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Boone Town Council Votes Against Highway 105 Superstreet Proposal; NCDOT Moving On From the Project

By Nathan Ham

On Tuesday night, the Boone Town Council voted by a 3-2 margin to shoot down the North Carolina Department of Transportation’s Highway 105 Superstreet proposal. Mayor Pro Tem Loretta Clawson, Councilman Sam Furgiuele and Councilman Marshall Ashcraft voted against the superstreet proposal while Connie Ulmer and Lynne Mason voted their support for the project.

On Wednesday morning, NCDOT board member Cullie Tarleton told the High Country Press that the NCDOT would respect the decision of the town council and move on from any current plans to change Highway 105.

“While we respect the vote of council, I’m disappointed for the citizens of Boone that the project is not going to go forward. It has been a safety issue and that’s what it has been about all along,” Tarleton said. “As far as the DOT is concerned, the revised plan that we gave council is what we are proposing, they have turned that down and the project will not be going forward.”

NCDOT Division 11 Engineer Mike Pettyjohn also confirmed that the Highway 105 Superstreet project would not continue. 

“As we told the town, we wanted their concurrence if we were to proceed. We will now take action to remove the project from the State Transportation Improvement Program,” Pettyjohn said. 

Following the numerous emails and public comments shared with council members, including at last night’s meeting from town resident Lynn White, business owner Charles Ulery, town resident Barbara Julien, town resident Emily Haas, business owner Rick Pedroni and business owner JP Pardy, the decision was made to oppose the plan for Highway 105.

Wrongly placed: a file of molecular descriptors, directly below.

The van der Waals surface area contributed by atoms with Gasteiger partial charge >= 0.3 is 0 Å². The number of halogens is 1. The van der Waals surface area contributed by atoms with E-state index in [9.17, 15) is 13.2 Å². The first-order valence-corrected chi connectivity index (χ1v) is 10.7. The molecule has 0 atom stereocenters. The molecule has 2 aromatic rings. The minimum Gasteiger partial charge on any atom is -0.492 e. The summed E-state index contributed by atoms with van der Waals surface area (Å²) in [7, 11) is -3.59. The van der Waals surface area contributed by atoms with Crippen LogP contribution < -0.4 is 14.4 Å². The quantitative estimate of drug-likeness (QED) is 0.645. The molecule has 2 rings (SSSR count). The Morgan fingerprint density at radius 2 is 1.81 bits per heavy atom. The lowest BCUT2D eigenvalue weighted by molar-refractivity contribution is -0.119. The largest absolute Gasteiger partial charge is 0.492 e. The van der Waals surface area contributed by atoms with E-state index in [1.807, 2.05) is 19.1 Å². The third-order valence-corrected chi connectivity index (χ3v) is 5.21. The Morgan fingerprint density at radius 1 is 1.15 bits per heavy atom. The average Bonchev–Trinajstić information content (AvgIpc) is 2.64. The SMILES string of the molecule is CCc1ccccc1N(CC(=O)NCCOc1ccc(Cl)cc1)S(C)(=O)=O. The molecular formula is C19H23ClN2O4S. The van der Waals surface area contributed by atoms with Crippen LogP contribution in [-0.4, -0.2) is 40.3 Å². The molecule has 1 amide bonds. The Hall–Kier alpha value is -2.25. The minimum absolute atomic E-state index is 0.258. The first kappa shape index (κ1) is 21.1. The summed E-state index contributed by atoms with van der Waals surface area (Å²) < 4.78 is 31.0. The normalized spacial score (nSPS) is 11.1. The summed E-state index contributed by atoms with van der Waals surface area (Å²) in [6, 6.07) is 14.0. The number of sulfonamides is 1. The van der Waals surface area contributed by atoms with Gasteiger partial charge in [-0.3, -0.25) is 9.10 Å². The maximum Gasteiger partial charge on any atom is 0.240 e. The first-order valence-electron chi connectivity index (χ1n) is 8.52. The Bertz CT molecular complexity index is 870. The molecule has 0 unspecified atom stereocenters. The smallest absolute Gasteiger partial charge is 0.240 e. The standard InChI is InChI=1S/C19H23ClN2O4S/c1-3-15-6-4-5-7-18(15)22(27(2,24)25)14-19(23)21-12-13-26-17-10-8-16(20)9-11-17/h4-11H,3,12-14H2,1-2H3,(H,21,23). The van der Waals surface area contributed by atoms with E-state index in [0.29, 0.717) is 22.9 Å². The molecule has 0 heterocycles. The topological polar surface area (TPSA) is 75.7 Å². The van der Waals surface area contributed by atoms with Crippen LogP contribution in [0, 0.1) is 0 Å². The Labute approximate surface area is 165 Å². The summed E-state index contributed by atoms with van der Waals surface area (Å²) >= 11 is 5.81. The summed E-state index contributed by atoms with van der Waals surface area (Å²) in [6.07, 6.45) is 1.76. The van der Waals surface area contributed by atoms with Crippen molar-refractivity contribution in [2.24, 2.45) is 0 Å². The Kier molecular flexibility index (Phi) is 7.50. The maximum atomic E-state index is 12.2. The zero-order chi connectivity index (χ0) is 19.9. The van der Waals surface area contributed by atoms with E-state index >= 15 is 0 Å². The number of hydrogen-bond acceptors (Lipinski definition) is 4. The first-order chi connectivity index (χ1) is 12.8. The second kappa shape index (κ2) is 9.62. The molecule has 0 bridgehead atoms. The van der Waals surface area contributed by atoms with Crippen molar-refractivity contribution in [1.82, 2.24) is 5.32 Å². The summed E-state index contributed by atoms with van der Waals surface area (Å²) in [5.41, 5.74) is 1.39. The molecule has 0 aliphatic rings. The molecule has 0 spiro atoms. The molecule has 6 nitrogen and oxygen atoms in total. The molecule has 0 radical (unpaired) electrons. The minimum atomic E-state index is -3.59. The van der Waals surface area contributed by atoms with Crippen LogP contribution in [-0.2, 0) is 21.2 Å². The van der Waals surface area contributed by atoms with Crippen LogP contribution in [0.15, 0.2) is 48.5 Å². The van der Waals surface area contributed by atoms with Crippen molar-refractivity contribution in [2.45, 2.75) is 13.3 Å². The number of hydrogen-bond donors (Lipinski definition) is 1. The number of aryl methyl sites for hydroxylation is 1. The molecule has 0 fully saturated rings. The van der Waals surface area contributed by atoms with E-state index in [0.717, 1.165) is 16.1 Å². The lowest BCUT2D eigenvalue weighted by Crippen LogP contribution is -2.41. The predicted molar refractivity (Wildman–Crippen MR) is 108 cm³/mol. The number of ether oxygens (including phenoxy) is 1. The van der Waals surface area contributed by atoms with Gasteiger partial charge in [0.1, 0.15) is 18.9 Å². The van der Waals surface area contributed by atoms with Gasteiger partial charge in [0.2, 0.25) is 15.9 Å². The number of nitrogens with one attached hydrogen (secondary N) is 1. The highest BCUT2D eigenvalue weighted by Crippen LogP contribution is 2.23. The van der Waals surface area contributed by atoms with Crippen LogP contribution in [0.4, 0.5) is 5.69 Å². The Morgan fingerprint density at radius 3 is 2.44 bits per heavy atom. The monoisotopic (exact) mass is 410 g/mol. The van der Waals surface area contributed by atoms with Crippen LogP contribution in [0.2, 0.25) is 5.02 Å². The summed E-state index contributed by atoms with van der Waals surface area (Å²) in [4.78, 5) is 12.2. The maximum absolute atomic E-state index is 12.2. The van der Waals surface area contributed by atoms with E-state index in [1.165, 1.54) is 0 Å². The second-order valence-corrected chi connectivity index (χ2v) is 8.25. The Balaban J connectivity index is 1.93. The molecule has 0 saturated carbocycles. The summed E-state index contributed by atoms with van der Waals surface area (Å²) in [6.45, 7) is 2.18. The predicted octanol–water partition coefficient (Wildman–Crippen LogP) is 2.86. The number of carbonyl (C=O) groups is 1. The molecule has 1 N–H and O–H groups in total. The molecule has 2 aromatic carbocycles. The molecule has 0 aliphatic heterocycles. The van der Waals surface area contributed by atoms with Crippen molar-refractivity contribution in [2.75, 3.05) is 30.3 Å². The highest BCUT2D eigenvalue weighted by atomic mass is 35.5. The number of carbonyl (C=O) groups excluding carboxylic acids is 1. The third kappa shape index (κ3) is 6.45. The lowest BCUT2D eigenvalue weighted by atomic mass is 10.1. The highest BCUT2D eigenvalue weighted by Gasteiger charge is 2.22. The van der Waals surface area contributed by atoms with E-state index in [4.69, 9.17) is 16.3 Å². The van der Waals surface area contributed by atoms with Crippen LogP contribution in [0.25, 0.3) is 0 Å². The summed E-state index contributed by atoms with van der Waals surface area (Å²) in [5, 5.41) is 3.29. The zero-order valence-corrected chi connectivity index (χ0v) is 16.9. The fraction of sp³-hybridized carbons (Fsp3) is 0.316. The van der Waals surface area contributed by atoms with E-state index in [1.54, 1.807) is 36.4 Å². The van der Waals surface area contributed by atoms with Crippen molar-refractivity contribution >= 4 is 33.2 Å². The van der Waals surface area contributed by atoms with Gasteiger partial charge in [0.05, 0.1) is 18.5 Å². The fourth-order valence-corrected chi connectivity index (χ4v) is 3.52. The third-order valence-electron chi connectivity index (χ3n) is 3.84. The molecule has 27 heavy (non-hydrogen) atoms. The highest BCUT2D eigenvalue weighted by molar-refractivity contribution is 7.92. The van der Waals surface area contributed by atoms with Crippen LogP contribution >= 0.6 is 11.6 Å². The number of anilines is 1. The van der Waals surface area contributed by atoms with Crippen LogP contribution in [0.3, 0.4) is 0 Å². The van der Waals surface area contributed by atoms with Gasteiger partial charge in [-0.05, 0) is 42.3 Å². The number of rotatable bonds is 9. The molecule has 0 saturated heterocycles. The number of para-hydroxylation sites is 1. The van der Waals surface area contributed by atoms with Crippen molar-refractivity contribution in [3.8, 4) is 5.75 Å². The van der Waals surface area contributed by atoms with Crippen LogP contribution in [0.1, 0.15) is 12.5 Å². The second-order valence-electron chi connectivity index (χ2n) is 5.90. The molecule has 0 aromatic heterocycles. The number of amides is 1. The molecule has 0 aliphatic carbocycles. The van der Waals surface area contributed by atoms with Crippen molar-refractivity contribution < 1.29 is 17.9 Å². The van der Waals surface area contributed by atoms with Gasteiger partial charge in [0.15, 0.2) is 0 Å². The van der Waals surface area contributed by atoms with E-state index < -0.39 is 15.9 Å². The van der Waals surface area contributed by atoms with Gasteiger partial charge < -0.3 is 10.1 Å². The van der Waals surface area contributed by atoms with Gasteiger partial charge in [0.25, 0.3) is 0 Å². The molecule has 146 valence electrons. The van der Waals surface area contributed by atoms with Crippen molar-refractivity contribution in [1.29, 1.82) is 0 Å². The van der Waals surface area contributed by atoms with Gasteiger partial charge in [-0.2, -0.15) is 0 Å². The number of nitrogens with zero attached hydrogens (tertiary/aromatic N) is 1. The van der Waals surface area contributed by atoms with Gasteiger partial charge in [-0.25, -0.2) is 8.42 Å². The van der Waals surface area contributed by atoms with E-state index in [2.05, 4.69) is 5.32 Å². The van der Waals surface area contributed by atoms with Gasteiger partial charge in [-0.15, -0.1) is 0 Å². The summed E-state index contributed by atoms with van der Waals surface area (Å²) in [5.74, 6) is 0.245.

“Everything that was said tonight resonated with me. I think that all the comments were well made and well taken and I have to say I am opposed to this. I don’t think the superstreet is the right design for the town of Boone and I don’t think DOT has the slightest concern about the impact on the merchants in Boone or the residents in Boone,” said Fergiuele.

Fergiuele also took offense with the previous ultimatum from the NCDOT that they would have a “take it or leave it” approach to this proposal; either constructing the road based on NCDOT proposals or do nothing at all.

“It feels like there’s a gun being held to our heads. My feeling is if this project was so good then I don’t think you have to threaten us with it. Show us how good it is and then we would endorse it,” he said. “We have no information on how much it’s going to cost us, we have no information on how many businesses are going to go down, so why would we do this?”

Lynne Mason, who said she really struggled with making a decision on this issue, thought that the safety of drivers and pedestrians on the road made the superstreet proposal a worthwhile improvement to make.

“If we do nothing, we’re going to have the same transportation challenges there. We will have accidents that gridlock 105 keeping people from getting to their destination. I don’t know what the solution is, but I don’t think a center turn lane is going to work. I have to rely on some of the transportation studies where the right in, right out option, though it may be more of an inconvenience, there is a safety element there,” said Mason. “I am very conflicted with this because I’m afraid not doing something will have long-term detrimental impacts.”